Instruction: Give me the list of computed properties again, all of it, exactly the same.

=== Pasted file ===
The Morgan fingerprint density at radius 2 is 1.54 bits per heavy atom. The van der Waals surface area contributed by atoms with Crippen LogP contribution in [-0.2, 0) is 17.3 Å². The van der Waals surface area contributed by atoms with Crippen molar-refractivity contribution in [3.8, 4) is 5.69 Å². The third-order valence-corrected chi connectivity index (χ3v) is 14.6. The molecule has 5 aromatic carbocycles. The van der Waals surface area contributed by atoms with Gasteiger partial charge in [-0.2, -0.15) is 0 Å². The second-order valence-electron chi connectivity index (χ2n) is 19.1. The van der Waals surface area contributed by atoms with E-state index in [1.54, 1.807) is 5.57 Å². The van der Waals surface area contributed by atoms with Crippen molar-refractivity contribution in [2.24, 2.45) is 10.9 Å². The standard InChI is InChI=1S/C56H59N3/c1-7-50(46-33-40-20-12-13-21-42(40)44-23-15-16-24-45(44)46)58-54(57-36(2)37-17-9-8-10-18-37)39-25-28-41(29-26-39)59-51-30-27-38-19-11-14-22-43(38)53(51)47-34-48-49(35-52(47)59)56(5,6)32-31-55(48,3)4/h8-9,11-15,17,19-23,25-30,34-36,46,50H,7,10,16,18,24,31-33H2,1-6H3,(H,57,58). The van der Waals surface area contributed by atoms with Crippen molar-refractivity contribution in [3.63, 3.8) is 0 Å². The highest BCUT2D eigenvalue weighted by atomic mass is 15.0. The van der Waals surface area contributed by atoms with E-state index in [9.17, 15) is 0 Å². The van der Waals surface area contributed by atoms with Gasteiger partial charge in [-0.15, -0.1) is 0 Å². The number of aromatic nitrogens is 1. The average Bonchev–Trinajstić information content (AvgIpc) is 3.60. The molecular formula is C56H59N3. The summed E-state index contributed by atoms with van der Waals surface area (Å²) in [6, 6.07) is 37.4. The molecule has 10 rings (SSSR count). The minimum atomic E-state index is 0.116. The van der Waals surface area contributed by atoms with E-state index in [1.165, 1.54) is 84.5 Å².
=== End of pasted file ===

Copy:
The Morgan fingerprint density at radius 2 is 1.54 bits per heavy atom. The van der Waals surface area contributed by atoms with Crippen LogP contribution in [-0.2, 0) is 17.3 Å². The van der Waals surface area contributed by atoms with Crippen molar-refractivity contribution in [3.8, 4) is 5.69 Å². The third-order valence-corrected chi connectivity index (χ3v) is 14.6. The molecule has 5 aromatic carbocycles. The van der Waals surface area contributed by atoms with Gasteiger partial charge in [-0.2, -0.15) is 0 Å². The second-order valence-electron chi connectivity index (χ2n) is 19.1. The van der Waals surface area contributed by atoms with E-state index in [1.54, 1.807) is 5.57 Å². The van der Waals surface area contributed by atoms with Crippen molar-refractivity contribution in [2.24, 2.45) is 10.9 Å². The standard InChI is InChI=1S/C56H59N3/c1-7-50(46-33-40-20-12-13-21-42(40)44-23-15-16-24-45(44)46)58-54(57-36(2)37-17-9-8-10-18-37)39-25-28-41(29-26-39)59-51-30-27-38-19-11-14-22-43(38)53(51)47-34-48-49(35-52(47)59)56(5,6)32-31-55(48,3)4/h8-9,11-15,17,19-23,25-30,34-36,46,50H,7,10,16,18,24,31-33H2,1-6H3,(H,57,58). The van der Waals surface area contributed by atoms with Crippen molar-refractivity contribution in [3.63, 3.8) is 0 Å². The highest BCUT2D eigenvalue weighted by atomic mass is 15.0. The van der Waals surface area contributed by atoms with E-state index in [9.17, 15) is 0 Å². The van der Waals surface area contributed by atoms with Gasteiger partial charge in [-0.15, -0.1) is 0 Å². The number of aromatic nitrogens is 1. The average Bonchev–Trinajstić information content (AvgIpc) is 3.60. The molecular formula is C56H59N3. The summed E-state index contributed by atoms with van der Waals surface area (Å²) in [6, 6.07) is 37.4. The molecule has 10 rings (SSSR count). The minimum atomic E-state index is 0.116. The van der Waals surface area contributed by atoms with E-state index in [1.165, 1.54) is 84.5 Å².